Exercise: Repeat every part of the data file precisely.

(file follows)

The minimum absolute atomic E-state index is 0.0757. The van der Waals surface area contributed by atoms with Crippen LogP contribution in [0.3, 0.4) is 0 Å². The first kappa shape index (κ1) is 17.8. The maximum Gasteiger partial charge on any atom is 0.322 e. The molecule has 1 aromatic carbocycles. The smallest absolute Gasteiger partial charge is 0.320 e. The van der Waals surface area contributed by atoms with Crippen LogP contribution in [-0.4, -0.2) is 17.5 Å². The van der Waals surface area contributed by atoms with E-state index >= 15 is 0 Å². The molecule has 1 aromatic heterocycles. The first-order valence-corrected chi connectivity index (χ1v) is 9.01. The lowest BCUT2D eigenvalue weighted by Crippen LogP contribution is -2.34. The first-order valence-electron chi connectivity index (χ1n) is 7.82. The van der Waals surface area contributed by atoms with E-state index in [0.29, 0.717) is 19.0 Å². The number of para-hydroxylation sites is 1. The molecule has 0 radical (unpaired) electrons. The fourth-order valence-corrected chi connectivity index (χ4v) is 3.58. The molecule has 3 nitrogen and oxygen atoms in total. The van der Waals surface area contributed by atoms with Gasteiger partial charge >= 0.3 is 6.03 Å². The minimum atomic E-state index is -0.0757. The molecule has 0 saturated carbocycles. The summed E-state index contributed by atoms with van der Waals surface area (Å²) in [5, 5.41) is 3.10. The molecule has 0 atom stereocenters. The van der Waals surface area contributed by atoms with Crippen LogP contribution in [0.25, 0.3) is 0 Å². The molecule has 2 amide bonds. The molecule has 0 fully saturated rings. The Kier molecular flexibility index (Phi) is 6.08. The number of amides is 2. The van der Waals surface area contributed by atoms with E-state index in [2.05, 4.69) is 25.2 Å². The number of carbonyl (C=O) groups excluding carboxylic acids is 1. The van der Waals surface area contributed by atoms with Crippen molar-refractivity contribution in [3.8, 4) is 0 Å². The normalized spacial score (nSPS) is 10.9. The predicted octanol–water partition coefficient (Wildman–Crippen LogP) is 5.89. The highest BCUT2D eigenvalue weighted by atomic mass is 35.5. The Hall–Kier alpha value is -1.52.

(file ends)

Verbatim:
The minimum absolute atomic E-state index is 0.0757. The van der Waals surface area contributed by atoms with Crippen LogP contribution in [0.3, 0.4) is 0 Å². The first kappa shape index (κ1) is 17.8. The maximum Gasteiger partial charge on any atom is 0.322 e. The molecule has 1 aromatic carbocycles. The smallest absolute Gasteiger partial charge is 0.320 e. The van der Waals surface area contributed by atoms with Crippen LogP contribution in [-0.4, -0.2) is 17.5 Å². The van der Waals surface area contributed by atoms with E-state index >= 15 is 0 Å². The molecule has 1 aromatic heterocycles. The first-order valence-corrected chi connectivity index (χ1v) is 9.01. The lowest BCUT2D eigenvalue weighted by Crippen LogP contribution is -2.34. The first-order valence-electron chi connectivity index (χ1n) is 7.82. The van der Waals surface area contributed by atoms with E-state index in [0.29, 0.717) is 19.0 Å². The number of para-hydroxylation sites is 1. The molecule has 0 radical (unpaired) electrons. The fourth-order valence-corrected chi connectivity index (χ4v) is 3.58. The molecule has 3 nitrogen and oxygen atoms in total. The van der Waals surface area contributed by atoms with Gasteiger partial charge >= 0.3 is 6.03 Å². The minimum atomic E-state index is -0.0757. The molecule has 0 saturated carbocycles. The summed E-state index contributed by atoms with van der Waals surface area (Å²) in [5, 5.41) is 3.10. The molecule has 0 atom stereocenters. The van der Waals surface area contributed by atoms with Crippen LogP contribution in [0.25, 0.3) is 0 Å². The molecule has 2 amide bonds. The molecule has 0 fully saturated rings. The Kier molecular flexibility index (Phi) is 6.08. The number of amides is 2. The van der Waals surface area contributed by atoms with E-state index in [2.05, 4.69) is 25.2 Å². The number of carbonyl (C=O) groups excluding carboxylic acids is 1. The van der Waals surface area contributed by atoms with Crippen molar-refractivity contribution in [3.8, 4) is 0 Å². The normalized spacial score (nSPS) is 10.9. The predicted octanol–water partition coefficient (Wildman–Crippen LogP) is 5.89. The highest BCUT2D eigenvalue weighted by atomic mass is 35.5. The Hall–Kier alpha value is -1.52.